News & Current Affairs

September 24, 2008

Kidman hails ‘fertile waterfalls’

Kidman hails ‘fertile waterfalls’

A pregnant Nicole Kidman at an awards ceremony with husband Keith Urban in May 2008

Kidman already has two children, but both were adopted

Nicole Kidman has credited a waterfall with bringing about a flurry of pregnancies – including her own – on the set of one of her films, Australia.

The actress said seven babies had been conceived during production of the film in a small town in Australia’s outback.

“There is something up there in the Kununurra water”, in which she and six other woman swam, she told The Australian Women’s Weekly.

Kidman, 41, gave birth to her third child, Sunday Rose, in July.

She is married to country music singer Keith Urban and has two children – both adopted – from her previous relationship with fellow star Tom Cruise.

‘Fertility waters’

Kidman filmed Australia, directed by Baz Luhrmann, in Kununurra, a small town in the far north of the state of Western Australia.

“I never thought that I would get pregnant and give birth to a child, but it happened on this movie,” she said in the interview.

“Seven babies were conceived out of this film and only one was a boy. There is something up there in the Kununurra water because we all went swimming in the waterfalls, so we can call it the fertility waters now.”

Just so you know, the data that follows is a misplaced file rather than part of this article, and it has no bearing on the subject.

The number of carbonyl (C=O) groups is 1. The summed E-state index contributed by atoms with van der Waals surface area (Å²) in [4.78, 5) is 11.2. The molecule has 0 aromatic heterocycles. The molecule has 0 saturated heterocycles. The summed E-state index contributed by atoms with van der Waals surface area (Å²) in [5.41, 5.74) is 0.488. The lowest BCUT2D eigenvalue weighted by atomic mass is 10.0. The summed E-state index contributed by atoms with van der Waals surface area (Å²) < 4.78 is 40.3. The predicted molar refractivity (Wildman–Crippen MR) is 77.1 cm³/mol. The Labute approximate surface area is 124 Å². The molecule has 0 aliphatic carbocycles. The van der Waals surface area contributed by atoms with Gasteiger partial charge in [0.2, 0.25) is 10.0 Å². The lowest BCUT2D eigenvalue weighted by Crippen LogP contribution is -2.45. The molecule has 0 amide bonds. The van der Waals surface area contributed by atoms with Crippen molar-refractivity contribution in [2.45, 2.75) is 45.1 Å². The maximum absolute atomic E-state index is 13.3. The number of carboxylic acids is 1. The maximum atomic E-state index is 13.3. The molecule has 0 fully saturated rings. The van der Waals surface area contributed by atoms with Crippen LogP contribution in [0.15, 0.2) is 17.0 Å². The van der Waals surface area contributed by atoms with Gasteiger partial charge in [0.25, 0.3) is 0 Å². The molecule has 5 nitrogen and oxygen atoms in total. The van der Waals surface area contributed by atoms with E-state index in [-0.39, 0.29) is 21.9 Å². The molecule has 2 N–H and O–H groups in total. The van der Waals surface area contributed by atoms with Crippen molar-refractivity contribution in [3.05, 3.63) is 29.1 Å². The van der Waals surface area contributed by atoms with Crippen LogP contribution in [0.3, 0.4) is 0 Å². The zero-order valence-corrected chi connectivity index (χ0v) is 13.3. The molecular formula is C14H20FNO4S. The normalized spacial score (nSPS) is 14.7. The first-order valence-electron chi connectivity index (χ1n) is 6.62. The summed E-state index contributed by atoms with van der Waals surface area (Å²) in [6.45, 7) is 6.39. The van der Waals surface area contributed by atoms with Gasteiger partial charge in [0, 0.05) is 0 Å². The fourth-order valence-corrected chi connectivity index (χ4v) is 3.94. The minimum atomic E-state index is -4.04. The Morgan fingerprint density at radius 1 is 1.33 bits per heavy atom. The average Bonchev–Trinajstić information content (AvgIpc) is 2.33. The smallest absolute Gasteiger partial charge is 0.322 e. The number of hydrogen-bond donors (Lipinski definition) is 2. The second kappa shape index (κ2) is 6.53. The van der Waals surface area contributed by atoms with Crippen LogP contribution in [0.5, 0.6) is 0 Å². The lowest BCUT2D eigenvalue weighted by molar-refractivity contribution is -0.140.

September 1, 2008

Australia WWII wreck probe begins

Australia WWII wreck probe begins

HMAS Sydney, pre-1941

The wreckage of the Sydney was found earlier in 2008

An inquiry into Australia’s worst naval disaster is to begin hearing evidence from former war veterans.

Some 645 sailors died when HMAS Sydney was lost in a battle with a German cruiser off Western Australia in 1941.

HMAS Sydney was regarded as the pride of the Australian navy and defense officials say the investigation is “important unfinished business”.

The inquiry will be run by Sir Terence Cole, who presided over a hearing into Australia’s AWB oil-for-wheat scandal.

He is trying to uncover the truth behind one of Australia’s most enduring wartime mysteries.

HMAS Sydney perished after being attacked by a German ship, the Kormoran, which was disguised as a Dutch merchant vessel.

It too sank but the majority of its crew survived.

Australian War Memorial]

None of the Sydney’s crew survived, but the Kormoran’s crew did

But all on board the Sydney were lost and over the years various theories about their demise have emerged as the nation became fascinated with this naval tragedy.

Historians have been unable to unlock the secrets of that day in November 1941.

They have provided no explanation as to why such a superior vessel was sunk by a German boat sailing under a false flag.

There was speculation that the Australian cruiser was really sunk by a Japanese submarine – even though Japan had not yet entered the war.

The wrecks of both HMAS Sydney and the Kormoran were finally located by divers earlier this year.

This week the inquiry will hear from former Australian navy personnel who sailed with the Sydney before it sank more than 65 years ago.

Create a free website or blog at WordPress.com.